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up in bed polishing a diamond ring and Richard was beside her and said, ‘Look darling, I’ve bought you this for Valentine’s Day’.” Morris may not have held ambitions of following in his father’s footsteps from a very young age, but he was quick to recognise the beauty in his craftsmanship. “My first recollection of jewellery was a diamond pin that my father codesigned with Anne Seymour, which won the Diamonds International Awards in 1963. It was a platinum pin set with a circular spray of marquise and brilliant-cut diamonds, with a stem of baguette diamonds.” Discovering he had a similarly unique flair for design was an eyeopening moment for a still young Morris: “I had played as a child in my father’s workshop and had been raised surrounded by – immersed in – jewellery, so it seemed an exciting opportunity.”

‘The David Morris signature style is classic with a contemporary touch’ His father organised an apprenticeship for his son. Two years at the prestigious Boucheron workshops in London followed before a year in Paris. “By the time I had finished I had fallen in love with the process of making jewellery and was keen to start designing and creating my own pieces, which is something that I still relish to this day.” There were no family favours, no pulling of strings: Morris cut his teeth in Paris, where he ‘sat on a bench’ for Place Vendome’s prestigious haute joaillerie houses and in Antwerp for a diamond supplier, where he learnt how to sort and cut the gems before eventually joining the family business. “I still stay faithful to the David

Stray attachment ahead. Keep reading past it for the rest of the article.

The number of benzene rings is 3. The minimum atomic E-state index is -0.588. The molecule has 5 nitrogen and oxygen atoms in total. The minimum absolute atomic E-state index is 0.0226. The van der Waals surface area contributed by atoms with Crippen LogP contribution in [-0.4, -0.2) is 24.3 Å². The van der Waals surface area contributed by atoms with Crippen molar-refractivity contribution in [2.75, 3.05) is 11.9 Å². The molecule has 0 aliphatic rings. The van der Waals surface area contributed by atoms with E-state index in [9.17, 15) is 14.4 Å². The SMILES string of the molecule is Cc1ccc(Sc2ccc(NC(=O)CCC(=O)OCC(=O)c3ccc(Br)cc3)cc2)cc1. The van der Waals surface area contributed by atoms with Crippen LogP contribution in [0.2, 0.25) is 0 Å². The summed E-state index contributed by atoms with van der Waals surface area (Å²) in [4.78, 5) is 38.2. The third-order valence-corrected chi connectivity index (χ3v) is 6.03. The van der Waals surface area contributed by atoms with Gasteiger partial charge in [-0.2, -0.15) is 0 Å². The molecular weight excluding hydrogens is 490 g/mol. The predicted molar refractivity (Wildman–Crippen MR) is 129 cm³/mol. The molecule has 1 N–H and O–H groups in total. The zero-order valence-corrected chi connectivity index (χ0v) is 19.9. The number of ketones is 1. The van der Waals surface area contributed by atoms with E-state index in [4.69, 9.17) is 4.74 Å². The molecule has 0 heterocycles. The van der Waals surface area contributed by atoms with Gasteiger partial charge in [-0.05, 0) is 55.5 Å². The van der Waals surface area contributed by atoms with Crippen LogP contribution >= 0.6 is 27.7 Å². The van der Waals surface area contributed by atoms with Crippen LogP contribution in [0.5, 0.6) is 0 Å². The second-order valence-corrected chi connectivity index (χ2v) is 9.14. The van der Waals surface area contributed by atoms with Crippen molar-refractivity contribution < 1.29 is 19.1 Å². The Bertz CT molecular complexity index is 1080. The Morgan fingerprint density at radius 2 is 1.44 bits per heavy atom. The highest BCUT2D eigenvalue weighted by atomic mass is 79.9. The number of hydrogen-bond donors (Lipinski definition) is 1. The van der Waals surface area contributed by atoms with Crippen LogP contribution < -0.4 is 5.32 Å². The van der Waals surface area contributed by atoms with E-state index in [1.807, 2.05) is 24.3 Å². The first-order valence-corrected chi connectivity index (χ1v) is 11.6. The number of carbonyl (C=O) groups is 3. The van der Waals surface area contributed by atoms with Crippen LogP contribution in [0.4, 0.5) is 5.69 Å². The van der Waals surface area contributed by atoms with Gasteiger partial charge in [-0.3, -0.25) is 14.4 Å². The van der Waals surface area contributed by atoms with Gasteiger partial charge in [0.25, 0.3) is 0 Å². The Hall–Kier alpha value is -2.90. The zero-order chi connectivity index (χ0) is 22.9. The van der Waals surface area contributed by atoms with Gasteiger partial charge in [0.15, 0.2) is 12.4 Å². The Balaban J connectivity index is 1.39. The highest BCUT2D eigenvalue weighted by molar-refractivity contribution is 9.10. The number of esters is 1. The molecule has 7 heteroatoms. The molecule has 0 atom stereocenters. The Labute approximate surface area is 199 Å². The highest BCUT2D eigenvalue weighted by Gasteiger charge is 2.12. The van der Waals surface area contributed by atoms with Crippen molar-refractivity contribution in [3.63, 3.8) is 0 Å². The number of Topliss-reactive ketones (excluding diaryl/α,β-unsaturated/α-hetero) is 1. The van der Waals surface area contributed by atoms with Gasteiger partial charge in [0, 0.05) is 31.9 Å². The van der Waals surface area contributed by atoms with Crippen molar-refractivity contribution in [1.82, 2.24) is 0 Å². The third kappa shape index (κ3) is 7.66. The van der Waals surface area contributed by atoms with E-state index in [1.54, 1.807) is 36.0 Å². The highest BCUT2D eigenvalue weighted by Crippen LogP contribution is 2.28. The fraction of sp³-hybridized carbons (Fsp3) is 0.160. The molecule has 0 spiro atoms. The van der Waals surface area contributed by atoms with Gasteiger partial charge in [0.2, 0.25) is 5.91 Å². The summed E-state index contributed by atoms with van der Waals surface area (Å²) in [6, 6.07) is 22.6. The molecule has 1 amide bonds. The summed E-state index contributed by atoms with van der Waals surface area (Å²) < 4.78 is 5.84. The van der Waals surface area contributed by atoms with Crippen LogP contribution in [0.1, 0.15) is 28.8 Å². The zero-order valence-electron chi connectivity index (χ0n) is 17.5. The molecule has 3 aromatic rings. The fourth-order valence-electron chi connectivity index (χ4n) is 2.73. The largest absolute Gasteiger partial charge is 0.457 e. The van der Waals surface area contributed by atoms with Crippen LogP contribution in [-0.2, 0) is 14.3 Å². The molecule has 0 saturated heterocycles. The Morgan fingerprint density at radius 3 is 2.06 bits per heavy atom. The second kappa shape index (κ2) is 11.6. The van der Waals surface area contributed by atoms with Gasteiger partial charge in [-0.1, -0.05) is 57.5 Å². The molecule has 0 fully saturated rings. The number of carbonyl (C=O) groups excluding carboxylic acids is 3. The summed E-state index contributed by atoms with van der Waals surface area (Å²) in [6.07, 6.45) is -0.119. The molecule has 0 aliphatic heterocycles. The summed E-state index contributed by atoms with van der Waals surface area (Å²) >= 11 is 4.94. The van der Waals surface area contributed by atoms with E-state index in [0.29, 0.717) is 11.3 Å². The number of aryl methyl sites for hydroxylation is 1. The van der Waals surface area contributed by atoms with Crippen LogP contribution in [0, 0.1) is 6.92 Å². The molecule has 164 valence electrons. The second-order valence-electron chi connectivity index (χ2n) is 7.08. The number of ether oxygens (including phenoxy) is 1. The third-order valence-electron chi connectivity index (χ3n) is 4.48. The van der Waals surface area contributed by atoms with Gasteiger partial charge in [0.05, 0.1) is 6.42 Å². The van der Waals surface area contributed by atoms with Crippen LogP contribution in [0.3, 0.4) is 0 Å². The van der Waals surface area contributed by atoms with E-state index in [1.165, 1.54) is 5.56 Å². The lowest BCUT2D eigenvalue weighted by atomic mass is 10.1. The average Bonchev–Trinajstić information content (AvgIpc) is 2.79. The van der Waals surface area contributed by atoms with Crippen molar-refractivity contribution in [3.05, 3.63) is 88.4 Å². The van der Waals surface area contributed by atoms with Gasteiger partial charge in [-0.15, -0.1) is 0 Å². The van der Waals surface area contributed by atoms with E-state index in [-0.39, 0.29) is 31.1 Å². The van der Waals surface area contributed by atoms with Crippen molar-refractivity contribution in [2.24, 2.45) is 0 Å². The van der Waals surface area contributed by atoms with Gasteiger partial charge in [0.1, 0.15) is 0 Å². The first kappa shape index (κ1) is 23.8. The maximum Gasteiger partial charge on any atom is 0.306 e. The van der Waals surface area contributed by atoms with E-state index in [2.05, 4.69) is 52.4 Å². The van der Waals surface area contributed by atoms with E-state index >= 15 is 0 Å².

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JEWELLERY Morris signature style, which is classic with a contemporary touch designed to enhance a woman’s beauty,” Morris said. “We don’t follow fads and trends. Our clients don’t come to David Morris looking for fashionable pieces but rather pieces that, if she dares, would make her stand out in the crowd.” David Morris jewellery is renowned for its craftsmanship and unique pieces, which feature colourful gems in unusual shapes and shades. Strong and beautiful jewellery pieces, Morris believes, feature “jewels that reflect the spirit of audacity and originality, perpetuating the crucial connection of emotion and precision, instinct and ingenuity, creativity and craftsmanship.” “To this day I get most of my inspiration from the rare stones themselves, as well as the experiences gleaned through my extensive travels around the world, both with my family and for work,” he said. “I design for women and I pay close attention to them: how they dress, what sort of adornment they prefer and what they are looking for.” Every year, the world’s most beautiful woman wears the same magnificent turquoise and diamond crown created by Morris’ father in 1972 for the Miss World contest. The immense creative talent of the Morris family means much has changed since the 1970s though. Having been one of the first jewellers to run a concession – it was located in Harrods, London – today it has one in the city’s Selfridges store, another in Harvey Nichols, even one in Dubai. I wonder if, when a design house becomes as big as David Morris is, it is difficult to maintain creative control? “The perfect jewel is, and always has been, about relationships, and most crucial, and elusive of all, is the relationship between the designer and the craftsmen or jeweller,” Morris said. “Today our skilled craftsmen in the David Morris workshop are adept at bringing my visions to life. “Some have been with the company